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WPF Diagram Designer - Part 2

, 8 Oct 2008 CPOL
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Designer Canvas with Zoombox
WPF Diagram Designer

Last Update

  • Zoombox (new)
  • Rubberband Adorner (updated)
WPF Zoombox

Introduction

In the first article of this series, I have shown you how to move, resize and rotate items on a canvas. This time we are going to add further features that are essential for a typical diagram designer:

  • Designer Canvas (variable size, scrollable)
  • Zoombox
  • Rubberband selection
  • Keystroke selection (LeftMouseButton + Ctrl)
  • Toolbox (drag & drop)
  • Rotate items (left, right)

Designer Canvas

In the previous article, you probably have noticed that when you move an item outside the borders of the DesignerCanvas the item is no longer accessible. Normally you would expect that the designer application provides scroll bars so that you can easily scroll to any item outside the visible canvas region. For this I thought I just have to wrap the DesignerCanvas into a ScrollViewer, but that didn't work. I soon found the reason for this behaviour; let me explain it with the following code snippet:

 <Canvas Width="200"
        Height="200"
        Background="WhiteSmoke">
    <Rectangle Fill="Blue"
               Width="100"
               Height="100"
               Canvas.Left="300"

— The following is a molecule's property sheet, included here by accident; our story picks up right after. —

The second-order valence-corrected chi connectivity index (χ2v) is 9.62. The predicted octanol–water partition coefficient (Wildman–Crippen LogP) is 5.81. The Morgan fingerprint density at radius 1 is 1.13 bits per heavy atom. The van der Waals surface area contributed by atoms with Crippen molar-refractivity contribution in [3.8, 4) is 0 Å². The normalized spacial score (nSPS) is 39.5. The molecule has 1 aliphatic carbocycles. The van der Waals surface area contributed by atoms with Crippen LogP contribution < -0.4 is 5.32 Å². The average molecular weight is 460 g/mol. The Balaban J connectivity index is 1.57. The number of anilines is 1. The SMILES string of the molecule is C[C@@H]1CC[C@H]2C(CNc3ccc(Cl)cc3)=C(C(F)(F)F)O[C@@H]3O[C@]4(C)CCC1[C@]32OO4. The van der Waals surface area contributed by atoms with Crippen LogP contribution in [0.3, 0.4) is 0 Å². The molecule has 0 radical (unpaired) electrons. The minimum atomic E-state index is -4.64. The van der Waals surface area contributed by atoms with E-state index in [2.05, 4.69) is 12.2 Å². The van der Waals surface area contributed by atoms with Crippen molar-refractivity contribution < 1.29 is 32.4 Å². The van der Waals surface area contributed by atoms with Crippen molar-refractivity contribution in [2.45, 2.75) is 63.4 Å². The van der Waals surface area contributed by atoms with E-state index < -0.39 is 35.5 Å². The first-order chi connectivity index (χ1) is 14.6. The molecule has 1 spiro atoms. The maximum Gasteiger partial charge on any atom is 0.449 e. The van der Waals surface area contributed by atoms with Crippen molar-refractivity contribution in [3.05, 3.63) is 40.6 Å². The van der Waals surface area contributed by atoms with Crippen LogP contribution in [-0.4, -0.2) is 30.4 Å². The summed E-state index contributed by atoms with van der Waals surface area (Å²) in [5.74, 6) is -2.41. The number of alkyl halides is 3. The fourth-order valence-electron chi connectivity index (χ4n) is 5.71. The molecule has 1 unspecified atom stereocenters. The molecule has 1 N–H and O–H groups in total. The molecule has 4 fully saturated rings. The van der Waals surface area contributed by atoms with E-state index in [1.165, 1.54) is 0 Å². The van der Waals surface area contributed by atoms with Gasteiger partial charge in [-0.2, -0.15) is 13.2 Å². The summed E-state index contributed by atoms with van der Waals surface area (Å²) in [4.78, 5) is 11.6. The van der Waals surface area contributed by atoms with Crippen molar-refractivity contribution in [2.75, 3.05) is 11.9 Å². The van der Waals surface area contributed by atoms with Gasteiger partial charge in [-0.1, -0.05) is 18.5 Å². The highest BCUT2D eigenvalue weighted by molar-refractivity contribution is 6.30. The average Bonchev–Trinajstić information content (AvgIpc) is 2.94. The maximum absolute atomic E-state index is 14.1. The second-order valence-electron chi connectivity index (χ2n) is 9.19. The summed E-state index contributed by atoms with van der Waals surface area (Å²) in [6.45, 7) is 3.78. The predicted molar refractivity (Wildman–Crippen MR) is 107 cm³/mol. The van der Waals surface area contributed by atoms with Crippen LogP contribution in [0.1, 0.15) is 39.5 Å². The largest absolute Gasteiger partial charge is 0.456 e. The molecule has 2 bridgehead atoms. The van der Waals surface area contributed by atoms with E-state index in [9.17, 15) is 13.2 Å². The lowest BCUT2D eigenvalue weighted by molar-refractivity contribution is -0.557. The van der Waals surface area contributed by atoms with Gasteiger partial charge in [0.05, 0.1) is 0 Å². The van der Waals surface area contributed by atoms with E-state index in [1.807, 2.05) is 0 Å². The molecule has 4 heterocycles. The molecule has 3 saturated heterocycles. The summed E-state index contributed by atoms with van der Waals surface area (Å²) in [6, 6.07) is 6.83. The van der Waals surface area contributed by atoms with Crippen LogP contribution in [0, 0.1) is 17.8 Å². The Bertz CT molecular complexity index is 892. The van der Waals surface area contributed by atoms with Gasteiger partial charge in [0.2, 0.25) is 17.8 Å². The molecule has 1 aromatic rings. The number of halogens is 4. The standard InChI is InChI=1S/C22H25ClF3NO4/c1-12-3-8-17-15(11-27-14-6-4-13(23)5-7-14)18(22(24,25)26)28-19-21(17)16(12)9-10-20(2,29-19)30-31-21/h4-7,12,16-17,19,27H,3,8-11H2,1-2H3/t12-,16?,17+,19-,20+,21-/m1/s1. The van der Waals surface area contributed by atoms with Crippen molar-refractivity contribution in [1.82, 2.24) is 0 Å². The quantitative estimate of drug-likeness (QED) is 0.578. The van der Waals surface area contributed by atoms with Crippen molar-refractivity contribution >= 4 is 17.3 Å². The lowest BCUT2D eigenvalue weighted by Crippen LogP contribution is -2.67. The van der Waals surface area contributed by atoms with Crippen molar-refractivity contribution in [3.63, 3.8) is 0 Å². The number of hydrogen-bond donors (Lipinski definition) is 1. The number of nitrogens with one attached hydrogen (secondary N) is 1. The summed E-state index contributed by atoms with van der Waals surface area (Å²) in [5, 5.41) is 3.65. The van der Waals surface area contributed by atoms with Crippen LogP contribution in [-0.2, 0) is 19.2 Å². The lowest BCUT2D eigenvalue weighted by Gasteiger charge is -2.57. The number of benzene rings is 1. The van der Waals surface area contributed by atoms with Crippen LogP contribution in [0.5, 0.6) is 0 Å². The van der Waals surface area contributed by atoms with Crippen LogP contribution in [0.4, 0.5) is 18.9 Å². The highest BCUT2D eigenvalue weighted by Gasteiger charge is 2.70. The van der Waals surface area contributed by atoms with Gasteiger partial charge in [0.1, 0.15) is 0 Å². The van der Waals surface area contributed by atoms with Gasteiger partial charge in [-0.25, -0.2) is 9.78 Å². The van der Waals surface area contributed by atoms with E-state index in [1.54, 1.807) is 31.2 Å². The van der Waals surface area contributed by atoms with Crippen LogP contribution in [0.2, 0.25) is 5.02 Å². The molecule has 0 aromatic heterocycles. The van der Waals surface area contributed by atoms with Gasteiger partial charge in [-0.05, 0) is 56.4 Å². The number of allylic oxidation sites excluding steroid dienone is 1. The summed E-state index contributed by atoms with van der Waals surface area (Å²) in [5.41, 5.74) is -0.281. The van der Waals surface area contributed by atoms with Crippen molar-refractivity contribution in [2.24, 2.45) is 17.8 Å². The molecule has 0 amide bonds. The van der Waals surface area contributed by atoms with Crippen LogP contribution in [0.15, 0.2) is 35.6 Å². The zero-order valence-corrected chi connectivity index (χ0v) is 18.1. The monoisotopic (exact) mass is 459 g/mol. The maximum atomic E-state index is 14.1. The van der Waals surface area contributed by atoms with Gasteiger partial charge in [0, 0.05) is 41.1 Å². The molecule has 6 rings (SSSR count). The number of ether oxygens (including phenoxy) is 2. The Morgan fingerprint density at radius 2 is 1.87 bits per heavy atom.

Canvas.Top="300" />
</Canvas>

Here I have placed a Rectangle object on a Canvas, but positioned it outside the boundaries of the Canvas. Will this change the size of the Canvas? Of course not, the Canvas will keep its size, no matter where you place an item.

For the DesignerCanvas this means that it will keep its size, even if you drag an item far beyond the borders of the canvas. Now we understand why a ScrollViewer doesn't help: the DesignerCanvas will never notify the ScrollViewer of a size change, just because there is none.

The solution is that we must force the DesignerDanvas to adjust its size everytime an item is moved or resized. Fortunately the Canvas class provides an overrideable method named MeassureOverride that allows the DesignerCanvas to calculate its desired size and return it to the WPF layout system. The calculation is quite simple as you can see here:

 protected override Size MeasureOverride(Size constraint)
{
    Size size = new Size();
    foreach (UIElement element in base.Children)
    {
        double left = Canvas.GetLeft(element);
        double top = Canvas.GetTop(element);
        left = double.IsNaN(left) ? 0 : left;
        top = double.IsNaN(top) ? 0 : top;

        //measure desired size for each child
        element.Measure(constraint);

        Size desiredSize = element.DesiredSize;
        if (!double.IsNaN(desiredSize.Width) && !double.IsNaN(desiredSize.Height))
        {
            size.Width = Math.Max(size.Width, left + desiredSize.Width);
            size.Height = Math.Max(size.Height, top + desiredSize.Height);
        }
    }
    //for aesthetic reasons add extra points
    size.Width += 10;
    size.Height += 10;
    return size;
}

DesignerItem

The DesignerItem is inherited from ContentControl, so that we can reuse the ControlTemplate of our first article. The DesignerItem provides an IsSelected property to indicate if it is selected or not:

 public class DesignerItem : ContentControl
{
    public bool IsSelected
    {
        get { return (bool)GetValue(IsSelectedProperty); }
        set { SetValue(IsSelectedProperty, value); }
    }
    public static readonly DependencyProperty IsSelectedProperty =
       DependencyProperty.Register("IsSelected", typeof(bool),
                                    typeof(DesignerItem),
                                    new FrameworkPropertyMetadata(false));